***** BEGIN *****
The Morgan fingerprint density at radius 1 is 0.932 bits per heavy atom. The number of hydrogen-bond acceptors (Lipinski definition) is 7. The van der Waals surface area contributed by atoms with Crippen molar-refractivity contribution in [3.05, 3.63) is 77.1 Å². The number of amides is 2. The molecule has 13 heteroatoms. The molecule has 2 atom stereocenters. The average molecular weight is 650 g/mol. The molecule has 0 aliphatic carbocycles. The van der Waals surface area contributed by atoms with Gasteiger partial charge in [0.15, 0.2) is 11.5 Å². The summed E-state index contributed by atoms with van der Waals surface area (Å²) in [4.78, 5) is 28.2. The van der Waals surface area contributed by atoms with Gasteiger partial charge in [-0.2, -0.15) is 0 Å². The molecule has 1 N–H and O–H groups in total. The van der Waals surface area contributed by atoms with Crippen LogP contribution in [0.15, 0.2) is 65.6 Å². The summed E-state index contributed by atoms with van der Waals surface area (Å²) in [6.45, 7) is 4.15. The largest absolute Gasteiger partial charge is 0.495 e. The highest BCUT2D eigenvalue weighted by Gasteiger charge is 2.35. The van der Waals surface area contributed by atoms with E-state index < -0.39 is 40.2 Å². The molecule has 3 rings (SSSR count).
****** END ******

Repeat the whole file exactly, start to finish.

The Morgan fingerprint density at radius 1 is 0.932 bits per heavy atom. The number of hydrogen-bond acceptors (Lipinski definition) is 7. The van der Waals surface area contributed by atoms with Crippen molar-refractivity contribution in [3.05, 3.63) is 77.1 Å². The number of amides is 2. The molecule has 13 heteroatoms. The molecule has 2 atom stereocenters. The average molecular weight is 650 g/mol. The molecule has 0 aliphatic carbocycles. The van der Waals surface area contributed by atoms with Gasteiger partial charge in [0.15, 0.2) is 11.5 Å². The summed E-state index contributed by atoms with van der Waals surface area (Å²) in [4.78, 5) is 28.2. The van der Waals surface area contributed by atoms with Gasteiger partial charge in [-0.2, -0.15) is 0 Å². The molecule has 1 N–H and O–H groups in total. The van der Waals surface area contributed by atoms with Crippen LogP contribution in [0.15, 0.2) is 65.6 Å². The summed E-state index contributed by atoms with van der Waals surface area (Å²) in [6.45, 7) is 4.15. The largest absolute Gasteiger partial charge is 0.495 e. The highest BCUT2D eigenvalue weighted by Gasteiger charge is 2.35. The van der Waals surface area contributed by atoms with E-state index < -0.39 is 40.2 Å². The molecule has 3 rings (SSSR count).